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The illegal people trafficking route from Pakistan to Europe is called a "donkey." Smugglers from individuals and organizations frequently use this route to transport individuals from Pakistan, Iran, Turkey, and Europe to the United Kingdom and many other European countries. It is known as the "donkey" route because people are smuggled across the rocky, isolated parts of the boundaries using a variety of vehicles, including donkeys, and the journey often teeters at the edge of grave dangers, from not only the haphazardness of the route but also the border police in some of the areas. There have been instances when people taking the donkey route have been caught, tortured, and in worst-case scenarios, shot by the authorities.

People from Pakistan, Afghanistan, and Bangladesh seeking asylum in Europe, safer living conditions, or better economic possibilities typically choose this risky route. Women and girls subjected to forced marriage, forced labor, or sexual exploitation also travel this journey. These people are frequently promised by traffickers a better life in Europe. Still, the journey there is protracted and laden with enormous dangers, often resulting in abuse, exploitation, and even death.

The trip starts in Pakistan, where human traffickers frequently lure victims by making frivolous promises of legal employment or political refuge in Europe. After that, the people are transported to the Iranian border and smuggled into Iran. They are then transported to Turkey and smuggled into Greece or Bulgaria. From there, they are transported to various regions of Europe, frequently with the UK as the last stop. The journey can take from a few weeks to months.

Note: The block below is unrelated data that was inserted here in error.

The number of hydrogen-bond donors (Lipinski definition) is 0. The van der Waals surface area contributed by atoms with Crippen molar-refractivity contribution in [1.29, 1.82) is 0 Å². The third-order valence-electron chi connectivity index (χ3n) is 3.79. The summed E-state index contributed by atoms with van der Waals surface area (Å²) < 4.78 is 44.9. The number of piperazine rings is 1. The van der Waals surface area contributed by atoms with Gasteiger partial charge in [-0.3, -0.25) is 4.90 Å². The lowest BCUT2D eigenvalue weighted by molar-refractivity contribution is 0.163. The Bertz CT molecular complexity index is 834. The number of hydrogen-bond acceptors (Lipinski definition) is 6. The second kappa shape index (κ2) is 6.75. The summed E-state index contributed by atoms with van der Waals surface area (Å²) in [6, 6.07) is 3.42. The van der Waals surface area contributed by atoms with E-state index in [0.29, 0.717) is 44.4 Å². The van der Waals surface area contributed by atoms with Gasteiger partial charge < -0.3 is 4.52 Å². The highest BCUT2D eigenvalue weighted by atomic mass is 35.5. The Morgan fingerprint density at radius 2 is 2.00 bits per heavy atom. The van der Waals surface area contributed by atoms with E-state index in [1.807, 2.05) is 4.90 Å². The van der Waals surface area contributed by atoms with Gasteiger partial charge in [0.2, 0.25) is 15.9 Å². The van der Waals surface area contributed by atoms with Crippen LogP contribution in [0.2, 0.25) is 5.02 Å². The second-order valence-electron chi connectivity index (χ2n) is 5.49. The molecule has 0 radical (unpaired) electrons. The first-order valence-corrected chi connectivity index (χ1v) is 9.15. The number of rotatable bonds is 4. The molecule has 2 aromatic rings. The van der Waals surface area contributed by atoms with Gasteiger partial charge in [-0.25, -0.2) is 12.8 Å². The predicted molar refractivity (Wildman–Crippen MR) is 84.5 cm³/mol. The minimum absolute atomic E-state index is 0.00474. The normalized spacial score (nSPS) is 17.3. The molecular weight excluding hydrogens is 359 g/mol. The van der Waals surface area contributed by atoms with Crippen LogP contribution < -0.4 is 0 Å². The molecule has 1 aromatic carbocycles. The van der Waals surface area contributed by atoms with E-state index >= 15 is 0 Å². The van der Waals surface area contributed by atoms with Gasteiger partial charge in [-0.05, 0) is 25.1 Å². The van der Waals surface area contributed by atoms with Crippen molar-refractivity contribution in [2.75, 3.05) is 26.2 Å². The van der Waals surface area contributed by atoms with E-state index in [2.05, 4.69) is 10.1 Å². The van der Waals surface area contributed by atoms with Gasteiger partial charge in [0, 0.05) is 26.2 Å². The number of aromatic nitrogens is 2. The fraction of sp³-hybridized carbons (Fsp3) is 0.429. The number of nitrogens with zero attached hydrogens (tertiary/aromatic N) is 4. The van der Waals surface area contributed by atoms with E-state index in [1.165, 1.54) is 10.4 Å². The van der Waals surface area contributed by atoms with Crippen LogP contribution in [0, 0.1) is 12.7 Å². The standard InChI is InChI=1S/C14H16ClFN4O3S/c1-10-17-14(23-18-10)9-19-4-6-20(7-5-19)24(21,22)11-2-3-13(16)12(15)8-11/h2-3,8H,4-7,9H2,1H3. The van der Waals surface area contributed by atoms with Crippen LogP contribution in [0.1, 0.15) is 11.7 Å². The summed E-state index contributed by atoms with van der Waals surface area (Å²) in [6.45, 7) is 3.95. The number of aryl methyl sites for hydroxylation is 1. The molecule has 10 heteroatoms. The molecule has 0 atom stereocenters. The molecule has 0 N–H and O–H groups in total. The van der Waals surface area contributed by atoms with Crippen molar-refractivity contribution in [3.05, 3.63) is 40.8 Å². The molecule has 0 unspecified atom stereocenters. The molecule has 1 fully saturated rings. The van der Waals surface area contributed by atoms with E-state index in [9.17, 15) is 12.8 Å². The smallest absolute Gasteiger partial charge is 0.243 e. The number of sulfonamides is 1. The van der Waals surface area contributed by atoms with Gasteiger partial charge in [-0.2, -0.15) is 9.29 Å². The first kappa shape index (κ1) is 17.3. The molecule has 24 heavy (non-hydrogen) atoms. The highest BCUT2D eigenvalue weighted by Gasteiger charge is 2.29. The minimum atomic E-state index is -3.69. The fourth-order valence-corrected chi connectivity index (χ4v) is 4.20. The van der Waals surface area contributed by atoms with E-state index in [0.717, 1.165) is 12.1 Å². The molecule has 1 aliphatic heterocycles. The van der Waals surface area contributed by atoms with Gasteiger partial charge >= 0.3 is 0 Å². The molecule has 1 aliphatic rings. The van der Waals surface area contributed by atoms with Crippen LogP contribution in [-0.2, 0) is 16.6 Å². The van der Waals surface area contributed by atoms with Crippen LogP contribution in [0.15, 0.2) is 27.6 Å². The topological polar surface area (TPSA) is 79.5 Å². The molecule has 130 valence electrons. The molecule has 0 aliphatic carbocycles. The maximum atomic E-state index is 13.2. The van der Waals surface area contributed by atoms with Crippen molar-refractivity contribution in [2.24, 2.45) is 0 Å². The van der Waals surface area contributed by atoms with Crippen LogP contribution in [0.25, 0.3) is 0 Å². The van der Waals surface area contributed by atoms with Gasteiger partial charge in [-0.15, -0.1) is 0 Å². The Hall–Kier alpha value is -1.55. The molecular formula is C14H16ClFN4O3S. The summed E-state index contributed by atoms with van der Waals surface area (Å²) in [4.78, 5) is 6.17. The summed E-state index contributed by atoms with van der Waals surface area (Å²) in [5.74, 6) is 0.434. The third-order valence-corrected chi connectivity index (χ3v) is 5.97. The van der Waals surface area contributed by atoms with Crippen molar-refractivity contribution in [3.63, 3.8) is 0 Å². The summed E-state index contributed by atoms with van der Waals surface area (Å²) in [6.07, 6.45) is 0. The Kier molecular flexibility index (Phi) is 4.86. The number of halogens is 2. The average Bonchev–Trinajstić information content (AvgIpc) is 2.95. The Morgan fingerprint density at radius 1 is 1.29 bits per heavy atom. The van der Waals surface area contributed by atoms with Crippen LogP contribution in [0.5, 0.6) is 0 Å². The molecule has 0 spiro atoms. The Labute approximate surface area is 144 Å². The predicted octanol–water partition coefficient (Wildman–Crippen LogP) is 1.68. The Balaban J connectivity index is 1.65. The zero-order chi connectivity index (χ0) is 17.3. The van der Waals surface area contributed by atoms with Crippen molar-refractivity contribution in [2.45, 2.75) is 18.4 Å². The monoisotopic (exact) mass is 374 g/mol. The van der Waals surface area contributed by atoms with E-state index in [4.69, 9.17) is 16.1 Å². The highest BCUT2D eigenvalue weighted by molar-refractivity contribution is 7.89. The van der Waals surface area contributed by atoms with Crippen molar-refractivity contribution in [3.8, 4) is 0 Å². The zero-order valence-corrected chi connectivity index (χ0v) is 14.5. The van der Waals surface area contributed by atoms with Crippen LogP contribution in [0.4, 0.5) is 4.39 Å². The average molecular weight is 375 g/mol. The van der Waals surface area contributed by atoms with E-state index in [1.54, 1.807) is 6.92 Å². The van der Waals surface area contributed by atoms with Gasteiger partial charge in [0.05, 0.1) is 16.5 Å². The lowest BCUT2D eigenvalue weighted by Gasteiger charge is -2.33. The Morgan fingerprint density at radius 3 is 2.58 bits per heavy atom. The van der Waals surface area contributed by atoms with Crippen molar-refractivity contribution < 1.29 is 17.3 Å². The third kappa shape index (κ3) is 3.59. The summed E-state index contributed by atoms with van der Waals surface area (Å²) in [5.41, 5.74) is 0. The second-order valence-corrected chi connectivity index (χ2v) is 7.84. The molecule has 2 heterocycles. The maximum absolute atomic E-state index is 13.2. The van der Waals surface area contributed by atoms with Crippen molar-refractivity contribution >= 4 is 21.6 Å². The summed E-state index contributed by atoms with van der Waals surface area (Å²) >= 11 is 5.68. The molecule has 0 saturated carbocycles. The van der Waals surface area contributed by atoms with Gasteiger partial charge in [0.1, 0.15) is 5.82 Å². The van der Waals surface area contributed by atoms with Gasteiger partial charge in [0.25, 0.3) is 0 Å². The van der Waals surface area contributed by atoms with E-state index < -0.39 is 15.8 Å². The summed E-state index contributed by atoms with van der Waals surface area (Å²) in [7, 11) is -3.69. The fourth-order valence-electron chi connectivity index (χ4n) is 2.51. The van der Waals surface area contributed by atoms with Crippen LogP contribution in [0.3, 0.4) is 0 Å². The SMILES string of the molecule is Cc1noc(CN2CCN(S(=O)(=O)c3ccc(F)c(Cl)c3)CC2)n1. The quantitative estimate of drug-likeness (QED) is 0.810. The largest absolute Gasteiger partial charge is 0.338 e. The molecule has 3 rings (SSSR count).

The people who choose this path experience various forms of abuse, such as rape, torture, physical and mental abuse, and forced labor. They may be kept in detention facilities or other locations where they are denied access to food, drink, and medical treatment by the traffickers, who frequently use violence and threats to control and take advantage of the victims. Numerous people are also required to pay outrageous transportation costs, exposing them to giant debt.

Usually, getting from Pakistan to Europe entails many perilous and life-threatening steps, such as sailing across the Mediterranean Sea in overcrowded, unreliable boats and then walking across the desert. The migrants frequently endure more torture and exploitation along the road at the hands of traffickers, smugglers, and dishonest officials.

Once in Europe, refugees are frequently left alone and in danger of being detained and sent back home. They run the risk of being trafficked and further victimized. Many of them wind up being held in prisons or controlled by gangs.

The people are frequently confined in unhealthy, inhumane, and overcrowded conditions, increasing their risk of major health issues and even death. The trip is hazardous, and numerous travelers die from drowning, exposure, malnutrition, or other causes.

In conclusion, individuals and organizations that transport people through the borders of Pakistan, Iran, Turkey, and into Europe employ the "Donkey" route as a hazardous and illegal human trafficking method. The voyage is difficult and risky, frequently resulting in cruelty, exploitation, and even death. It is vital to remember that human trafficking is illegal, and those found guilty can be tried under laws, but more often than not, many people from South Asia have no other option but to try and somehow settle in the West.

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